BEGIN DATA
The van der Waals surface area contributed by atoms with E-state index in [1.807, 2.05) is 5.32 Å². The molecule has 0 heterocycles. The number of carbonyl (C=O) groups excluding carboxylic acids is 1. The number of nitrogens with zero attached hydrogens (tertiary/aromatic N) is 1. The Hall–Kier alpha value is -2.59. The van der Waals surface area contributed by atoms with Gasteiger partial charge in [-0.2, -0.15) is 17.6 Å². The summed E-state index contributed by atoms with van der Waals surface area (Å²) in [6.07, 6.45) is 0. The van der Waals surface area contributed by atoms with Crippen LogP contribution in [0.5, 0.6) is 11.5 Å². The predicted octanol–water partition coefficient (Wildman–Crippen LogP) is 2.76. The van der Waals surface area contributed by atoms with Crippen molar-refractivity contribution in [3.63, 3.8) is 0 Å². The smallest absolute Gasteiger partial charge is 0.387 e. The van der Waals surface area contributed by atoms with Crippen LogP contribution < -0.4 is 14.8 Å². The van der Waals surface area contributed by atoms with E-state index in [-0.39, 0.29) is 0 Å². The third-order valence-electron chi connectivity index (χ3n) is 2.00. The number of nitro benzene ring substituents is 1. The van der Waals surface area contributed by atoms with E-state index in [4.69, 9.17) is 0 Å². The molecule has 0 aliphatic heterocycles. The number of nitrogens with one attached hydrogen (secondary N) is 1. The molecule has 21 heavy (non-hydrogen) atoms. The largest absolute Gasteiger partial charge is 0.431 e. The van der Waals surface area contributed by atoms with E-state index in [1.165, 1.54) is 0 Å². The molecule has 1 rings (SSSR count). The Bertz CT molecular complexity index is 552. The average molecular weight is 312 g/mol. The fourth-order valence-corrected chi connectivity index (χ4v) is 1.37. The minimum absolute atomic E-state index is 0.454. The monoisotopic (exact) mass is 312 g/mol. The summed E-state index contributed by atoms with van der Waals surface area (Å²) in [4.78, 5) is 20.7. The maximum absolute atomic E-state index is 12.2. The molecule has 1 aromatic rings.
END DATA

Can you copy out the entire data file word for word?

The van der Waals surface area contributed by atoms with E-state index in [1.807, 2.05) is 5.32 Å². The molecule has 0 heterocycles. The number of carbonyl (C=O) groups excluding carboxylic acids is 1. The number of nitrogens with zero attached hydrogens (tertiary/aromatic N) is 1. The Hall–Kier alpha value is -2.59. The van der Waals surface area contributed by atoms with Gasteiger partial charge in [-0.2, -0.15) is 17.6 Å². The summed E-state index contributed by atoms with van der Waals surface area (Å²) in [6.07, 6.45) is 0. The van der Waals surface area contributed by atoms with Crippen LogP contribution in [0.5, 0.6) is 11.5 Å². The predicted octanol–water partition coefficient (Wildman–Crippen LogP) is 2.76. The van der Waals surface area contributed by atoms with Crippen molar-refractivity contribution in [3.63, 3.8) is 0 Å². The smallest absolute Gasteiger partial charge is 0.387 e. The van der Waals surface area contributed by atoms with Crippen LogP contribution < -0.4 is 14.8 Å². The van der Waals surface area contributed by atoms with E-state index in [-0.39, 0.29) is 0 Å². The third-order valence-electron chi connectivity index (χ3n) is 2.00. The number of nitro benzene ring substituents is 1. The van der Waals surface area contributed by atoms with E-state index in [4.69, 9.17) is 0 Å². The molecule has 0 aliphatic heterocycles. The number of nitrogens with one attached hydrogen (secondary N) is 1. The molecule has 21 heavy (non-hydrogen) atoms. The largest absolute Gasteiger partial charge is 0.431 e. The van der Waals surface area contributed by atoms with E-state index in [1.165, 1.54) is 0 Å². The molecule has 1 rings (SSSR count). The Bertz CT molecular complexity index is 552. The average molecular weight is 312 g/mol. The fourth-order valence-corrected chi connectivity index (χ4v) is 1.37. The minimum absolute atomic E-state index is 0.454. The monoisotopic (exact) mass is 312 g/mol. The summed E-state index contributed by atoms with van der Waals surface area (Å²) in [4.78, 5) is 20.7. The maximum absolute atomic E-state index is 12.2. The molecule has 1 aromatic rings.